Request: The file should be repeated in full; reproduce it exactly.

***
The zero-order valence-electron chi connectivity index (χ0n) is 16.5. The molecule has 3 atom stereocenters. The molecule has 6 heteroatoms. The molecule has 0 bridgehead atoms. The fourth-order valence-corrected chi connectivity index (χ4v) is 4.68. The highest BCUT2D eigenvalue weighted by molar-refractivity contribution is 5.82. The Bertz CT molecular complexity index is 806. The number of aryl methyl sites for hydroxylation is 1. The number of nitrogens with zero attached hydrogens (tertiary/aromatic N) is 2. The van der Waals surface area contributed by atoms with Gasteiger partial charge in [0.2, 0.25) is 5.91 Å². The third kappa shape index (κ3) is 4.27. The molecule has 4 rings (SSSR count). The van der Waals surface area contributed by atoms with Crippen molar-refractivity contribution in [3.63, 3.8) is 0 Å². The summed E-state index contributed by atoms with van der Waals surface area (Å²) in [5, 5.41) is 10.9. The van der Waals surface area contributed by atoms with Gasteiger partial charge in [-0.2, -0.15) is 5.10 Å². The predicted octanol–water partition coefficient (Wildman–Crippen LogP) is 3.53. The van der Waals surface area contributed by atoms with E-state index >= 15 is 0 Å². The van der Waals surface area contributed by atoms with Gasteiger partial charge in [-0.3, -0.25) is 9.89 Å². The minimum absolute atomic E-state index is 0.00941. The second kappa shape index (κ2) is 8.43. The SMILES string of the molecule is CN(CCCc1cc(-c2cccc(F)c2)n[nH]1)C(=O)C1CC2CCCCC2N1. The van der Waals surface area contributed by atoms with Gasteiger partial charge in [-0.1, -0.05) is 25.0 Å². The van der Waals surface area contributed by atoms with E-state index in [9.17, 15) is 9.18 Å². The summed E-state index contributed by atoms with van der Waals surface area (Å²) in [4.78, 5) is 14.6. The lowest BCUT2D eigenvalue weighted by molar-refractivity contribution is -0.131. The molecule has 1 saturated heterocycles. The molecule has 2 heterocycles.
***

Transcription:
The zero-order valence-electron chi connectivity index (χ0n) is 16.5. The molecule has 3 atom stereocenters. The molecule has 6 heteroatoms. The molecule has 0 bridgehead atoms. The fourth-order valence-corrected chi connectivity index (χ4v) is 4.68. The highest BCUT2D eigenvalue weighted by molar-refractivity contribution is 5.82. The Bertz CT molecular complexity index is 806. The number of aryl methyl sites for hydroxylation is 1. The number of nitrogens with zero attached hydrogens (tertiary/aromatic N) is 2. The van der Waals surface area contributed by atoms with Gasteiger partial charge in [0.2, 0.25) is 5.91 Å². The third kappa shape index (κ3) is 4.27. The molecule has 4 rings (SSSR count). The van der Waals surface area contributed by atoms with Crippen molar-refractivity contribution in [3.63, 3.8) is 0 Å². The summed E-state index contributed by atoms with van der Waals surface area (Å²) in [5, 5.41) is 10.9. The van der Waals surface area contributed by atoms with Gasteiger partial charge in [-0.2, -0.15) is 5.10 Å². The predicted octanol–water partition coefficient (Wildman–Crippen LogP) is 3.53. The van der Waals surface area contributed by atoms with E-state index >= 15 is 0 Å². The van der Waals surface area contributed by atoms with Gasteiger partial charge in [-0.3, -0.25) is 9.89 Å². The minimum absolute atomic E-state index is 0.00941. The second kappa shape index (κ2) is 8.43. The SMILES string of the molecule is CN(CCCc1cc(-c2cccc(F)c2)n[nH]1)C(=O)C1CC2CCCCC2N1. The van der Waals surface area contributed by atoms with Gasteiger partial charge in [-0.1, -0.05) is 25.0 Å². The van der Waals surface area contributed by atoms with E-state index in [9.17, 15) is 9.18 Å². The summed E-state index contributed by atoms with van der Waals surface area (Å²) in [4.78, 5) is 14.6. The lowest BCUT2D eigenvalue weighted by molar-refractivity contribution is -0.131. The molecule has 1 saturated heterocycles. The molecule has 2 heterocycles.